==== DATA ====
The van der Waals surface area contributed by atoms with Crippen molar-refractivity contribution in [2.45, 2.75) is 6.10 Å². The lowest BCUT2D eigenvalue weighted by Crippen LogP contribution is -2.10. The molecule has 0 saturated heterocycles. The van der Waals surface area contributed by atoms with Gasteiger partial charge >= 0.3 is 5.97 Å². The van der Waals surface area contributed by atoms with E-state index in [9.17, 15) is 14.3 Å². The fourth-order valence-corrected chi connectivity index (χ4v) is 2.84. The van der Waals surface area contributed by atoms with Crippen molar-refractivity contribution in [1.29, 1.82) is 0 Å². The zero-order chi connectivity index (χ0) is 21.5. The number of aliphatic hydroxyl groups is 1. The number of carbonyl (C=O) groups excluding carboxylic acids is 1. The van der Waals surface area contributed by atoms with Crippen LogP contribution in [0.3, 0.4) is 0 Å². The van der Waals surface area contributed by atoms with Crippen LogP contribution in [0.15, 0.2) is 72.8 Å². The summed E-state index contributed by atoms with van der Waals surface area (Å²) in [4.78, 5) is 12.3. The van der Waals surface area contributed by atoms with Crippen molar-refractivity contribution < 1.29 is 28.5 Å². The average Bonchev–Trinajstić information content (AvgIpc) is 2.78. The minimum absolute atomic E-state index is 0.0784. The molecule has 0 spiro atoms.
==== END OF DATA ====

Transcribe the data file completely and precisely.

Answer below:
The van der Waals surface area contributed by atoms with Crippen molar-refractivity contribution in [2.45, 2.75) is 6.10 Å². The lowest BCUT2D eigenvalue weighted by Crippen LogP contribution is -2.10. The molecule has 0 saturated heterocycles. The van der Waals surface area contributed by atoms with Gasteiger partial charge >= 0.3 is 5.97 Å². The van der Waals surface area contributed by atoms with E-state index in [9.17, 15) is 14.3 Å². The fourth-order valence-corrected chi connectivity index (χ4v) is 2.84. The van der Waals surface area contributed by atoms with Crippen molar-refractivity contribution in [1.29, 1.82) is 0 Å². The zero-order chi connectivity index (χ0) is 21.5. The number of aliphatic hydroxyl groups is 1. The number of carbonyl (C=O) groups excluding carboxylic acids is 1. The van der Waals surface area contributed by atoms with Crippen LogP contribution in [0.3, 0.4) is 0 Å². The van der Waals surface area contributed by atoms with Crippen LogP contribution in [0.15, 0.2) is 72.8 Å². The summed E-state index contributed by atoms with van der Waals surface area (Å²) in [4.78, 5) is 12.3. The van der Waals surface area contributed by atoms with Crippen molar-refractivity contribution < 1.29 is 28.5 Å². The average Bonchev–Trinajstić information content (AvgIpc) is 2.78. The minimum absolute atomic E-state index is 0.0784. The molecule has 0 spiro atoms.